Say the phrase, “We need to hold people more accountable” to your team and most of them will likely have a negative reaction. Why? Because for many, the connotation of the word “accountability” was created by an unpleasant experience involving blame, coercion, criticism and more work. What we say we mean versus what they perceive is often contradictory.
Providing difficult feedback to an employee is one of the most challenging tasks for a supervisor. Nobody likes having to tell someone that they are not doing a good job. And certainly nobody wants to hear it. Employee defensiveness, even complete denial of the situation, can often be a typical employee response.
In my last article, I wrote about two of the common traps decision makers can fall into. In this article, I’d like to share two key questions that must be addressed when making a decision – who should make the decision and who should be in involved in the decision. The answer to the first question is pretty straightforward – generally it’s the individual who is in charge. But the decision maker has some options when it comes to the second question. Let’s explore them.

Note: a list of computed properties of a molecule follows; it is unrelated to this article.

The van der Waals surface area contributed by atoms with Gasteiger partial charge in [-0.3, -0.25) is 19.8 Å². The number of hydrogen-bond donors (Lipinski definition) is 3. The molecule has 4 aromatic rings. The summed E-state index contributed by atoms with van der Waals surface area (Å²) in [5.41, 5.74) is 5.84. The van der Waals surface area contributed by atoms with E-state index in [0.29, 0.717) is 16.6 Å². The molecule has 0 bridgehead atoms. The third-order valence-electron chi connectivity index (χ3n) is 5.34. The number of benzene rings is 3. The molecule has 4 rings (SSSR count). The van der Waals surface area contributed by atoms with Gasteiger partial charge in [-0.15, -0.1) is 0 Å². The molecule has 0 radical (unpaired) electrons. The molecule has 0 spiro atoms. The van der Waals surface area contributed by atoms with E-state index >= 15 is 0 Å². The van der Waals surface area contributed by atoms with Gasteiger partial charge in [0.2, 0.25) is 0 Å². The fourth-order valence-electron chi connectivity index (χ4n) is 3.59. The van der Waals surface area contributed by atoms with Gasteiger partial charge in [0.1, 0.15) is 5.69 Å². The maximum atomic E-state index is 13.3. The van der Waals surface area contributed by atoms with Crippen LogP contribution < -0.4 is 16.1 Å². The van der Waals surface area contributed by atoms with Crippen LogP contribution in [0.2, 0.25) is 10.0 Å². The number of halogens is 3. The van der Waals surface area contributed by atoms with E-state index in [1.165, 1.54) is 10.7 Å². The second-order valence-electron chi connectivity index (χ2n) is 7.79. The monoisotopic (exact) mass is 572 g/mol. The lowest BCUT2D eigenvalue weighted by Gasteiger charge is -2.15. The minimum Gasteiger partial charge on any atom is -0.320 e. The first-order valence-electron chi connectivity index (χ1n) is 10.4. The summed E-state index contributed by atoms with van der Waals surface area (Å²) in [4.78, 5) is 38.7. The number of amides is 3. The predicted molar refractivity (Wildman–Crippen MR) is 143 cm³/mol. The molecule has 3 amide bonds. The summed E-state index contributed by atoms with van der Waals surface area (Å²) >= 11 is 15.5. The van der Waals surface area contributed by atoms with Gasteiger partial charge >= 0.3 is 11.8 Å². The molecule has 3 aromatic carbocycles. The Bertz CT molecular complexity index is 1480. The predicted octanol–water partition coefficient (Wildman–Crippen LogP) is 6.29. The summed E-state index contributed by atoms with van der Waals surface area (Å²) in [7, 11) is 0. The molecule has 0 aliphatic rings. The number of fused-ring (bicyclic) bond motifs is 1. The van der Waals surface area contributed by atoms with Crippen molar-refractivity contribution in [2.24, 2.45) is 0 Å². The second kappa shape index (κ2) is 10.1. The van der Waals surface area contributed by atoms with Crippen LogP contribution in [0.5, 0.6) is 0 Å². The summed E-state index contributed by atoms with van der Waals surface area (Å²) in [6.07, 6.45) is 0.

Gather in a circle? Ned, are you crazy? This is a workplace not some hand holding kumbaya love fest! No I am not crazy and you don’t have to be part of a kumbaya love fest to pull this off. The circle is the most prevalent geometric shape natural to nature. Everything you see has a circular shape to it; the moon, earth, sun, clouds, trees, animals, (some of us are a little more circular than others) and so on.